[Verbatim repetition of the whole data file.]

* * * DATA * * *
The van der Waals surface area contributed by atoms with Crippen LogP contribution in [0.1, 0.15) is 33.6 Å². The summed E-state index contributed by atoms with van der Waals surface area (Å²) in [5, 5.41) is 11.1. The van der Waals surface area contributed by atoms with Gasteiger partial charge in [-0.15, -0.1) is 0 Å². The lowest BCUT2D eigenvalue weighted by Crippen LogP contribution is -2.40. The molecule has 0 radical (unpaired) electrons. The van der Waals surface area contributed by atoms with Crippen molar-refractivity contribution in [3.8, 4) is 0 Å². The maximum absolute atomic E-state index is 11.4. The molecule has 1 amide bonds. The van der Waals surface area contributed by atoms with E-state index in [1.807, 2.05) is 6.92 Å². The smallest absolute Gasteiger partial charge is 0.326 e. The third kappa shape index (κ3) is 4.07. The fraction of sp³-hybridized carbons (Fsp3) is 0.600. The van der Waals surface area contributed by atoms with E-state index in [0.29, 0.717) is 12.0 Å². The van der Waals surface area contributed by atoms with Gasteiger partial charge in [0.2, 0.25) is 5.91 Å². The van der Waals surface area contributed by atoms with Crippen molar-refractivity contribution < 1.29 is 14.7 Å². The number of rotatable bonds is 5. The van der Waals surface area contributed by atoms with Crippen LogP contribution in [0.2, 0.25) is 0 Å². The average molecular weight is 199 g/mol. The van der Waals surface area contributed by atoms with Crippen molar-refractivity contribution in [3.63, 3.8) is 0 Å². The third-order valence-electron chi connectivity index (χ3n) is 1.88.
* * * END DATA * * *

The van der Waals surface area contributed by atoms with Crippen LogP contribution in [0.1, 0.15) is 33.6 Å². The summed E-state index contributed by atoms with van der Waals surface area (Å²) in [5, 5.41) is 11.1. The van der Waals surface area contributed by atoms with Gasteiger partial charge in [-0.15, -0.1) is 0 Å². The lowest BCUT2D eigenvalue weighted by Crippen LogP contribution is -2.40. The molecule has 0 radical (unpaired) electrons. The van der Waals surface area contributed by atoms with Crippen molar-refractivity contribution in [3.8, 4) is 0 Å². The maximum absolute atomic E-state index is 11.4. The molecule has 1 amide bonds. The van der Waals surface area contributed by atoms with E-state index in [1.807, 2.05) is 6.92 Å². The smallest absolute Gasteiger partial charge is 0.326 e. The third kappa shape index (κ3) is 4.07. The fraction of sp³-hybridized carbons (Fsp3) is 0.600. The van der Waals surface area contributed by atoms with E-state index in [0.29, 0.717) is 12.0 Å². The van der Waals surface area contributed by atoms with Gasteiger partial charge in [0.2, 0.25) is 5.91 Å². The van der Waals surface area contributed by atoms with Crippen molar-refractivity contribution < 1.29 is 14.7 Å². The number of rotatable bonds is 5. The van der Waals surface area contributed by atoms with Crippen LogP contribution in [0.2, 0.25) is 0 Å². The average molecular weight is 199 g/mol. The van der Waals surface area contributed by atoms with Crippen molar-refractivity contribution in [3.63, 3.8) is 0 Å². The third-order valence-electron chi connectivity index (χ3n) is 1.88.